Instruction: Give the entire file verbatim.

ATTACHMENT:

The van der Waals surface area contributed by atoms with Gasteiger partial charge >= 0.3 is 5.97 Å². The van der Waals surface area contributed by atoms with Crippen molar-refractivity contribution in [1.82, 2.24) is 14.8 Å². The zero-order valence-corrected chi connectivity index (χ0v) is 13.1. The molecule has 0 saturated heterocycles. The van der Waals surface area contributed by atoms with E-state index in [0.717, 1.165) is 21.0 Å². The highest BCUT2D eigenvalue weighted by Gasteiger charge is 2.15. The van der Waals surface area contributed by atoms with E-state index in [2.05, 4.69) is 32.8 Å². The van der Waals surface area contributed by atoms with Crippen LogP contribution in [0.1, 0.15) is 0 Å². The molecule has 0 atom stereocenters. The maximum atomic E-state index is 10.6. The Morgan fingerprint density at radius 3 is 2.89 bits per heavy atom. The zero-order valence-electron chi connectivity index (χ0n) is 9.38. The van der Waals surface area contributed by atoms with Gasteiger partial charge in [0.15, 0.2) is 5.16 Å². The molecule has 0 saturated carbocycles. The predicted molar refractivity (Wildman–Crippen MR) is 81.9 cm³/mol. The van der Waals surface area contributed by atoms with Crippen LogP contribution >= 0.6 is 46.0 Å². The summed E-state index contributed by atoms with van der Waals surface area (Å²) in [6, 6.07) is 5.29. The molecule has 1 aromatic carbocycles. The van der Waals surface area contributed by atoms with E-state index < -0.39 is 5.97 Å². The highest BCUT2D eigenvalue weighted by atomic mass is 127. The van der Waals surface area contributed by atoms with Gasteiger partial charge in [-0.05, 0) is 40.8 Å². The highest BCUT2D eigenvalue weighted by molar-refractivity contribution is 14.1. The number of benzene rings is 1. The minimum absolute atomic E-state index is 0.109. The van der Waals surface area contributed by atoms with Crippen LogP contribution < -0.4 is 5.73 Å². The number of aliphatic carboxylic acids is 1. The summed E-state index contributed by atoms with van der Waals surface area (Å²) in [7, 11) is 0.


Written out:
The van der Waals surface area contributed by atoms with Gasteiger partial charge >= 0.3 is 5.97 Å². The van der Waals surface area contributed by atoms with Crippen molar-refractivity contribution in [1.82, 2.24) is 14.8 Å². The zero-order valence-corrected chi connectivity index (χ0v) is 13.1. The molecule has 0 saturated heterocycles. The van der Waals surface area contributed by atoms with E-state index in [0.717, 1.165) is 21.0 Å². The highest BCUT2D eigenvalue weighted by Gasteiger charge is 2.15. The van der Waals surface area contributed by atoms with E-state index in [2.05, 4.69) is 32.8 Å². The van der Waals surface area contributed by atoms with Crippen LogP contribution in [0.1, 0.15) is 0 Å². The molecule has 0 atom stereocenters. The maximum atomic E-state index is 10.6. The Morgan fingerprint density at radius 3 is 2.89 bits per heavy atom. The zero-order valence-electron chi connectivity index (χ0n) is 9.38. The van der Waals surface area contributed by atoms with Gasteiger partial charge in [0.15, 0.2) is 5.16 Å². The molecule has 0 saturated carbocycles. The predicted molar refractivity (Wildman–Crippen MR) is 81.9 cm³/mol. The van der Waals surface area contributed by atoms with Crippen LogP contribution >= 0.6 is 46.0 Å². The summed E-state index contributed by atoms with van der Waals surface area (Å²) in [6, 6.07) is 5.29. The molecule has 1 aromatic carbocycles. The van der Waals surface area contributed by atoms with E-state index < -0.39 is 5.97 Å². The highest BCUT2D eigenvalue weighted by atomic mass is 127. The van der Waals surface area contributed by atoms with Gasteiger partial charge in [-0.05, 0) is 40.8 Å². The highest BCUT2D eigenvalue weighted by molar-refractivity contribution is 14.1. The number of benzene rings is 1. The minimum absolute atomic E-state index is 0.109. The van der Waals surface area contributed by atoms with Crippen LogP contribution < -0.4 is 5.73 Å². The number of aliphatic carboxylic acids is 1. The summed E-state index contributed by atoms with van der Waals surface area (Å²) in [7, 11) is 0.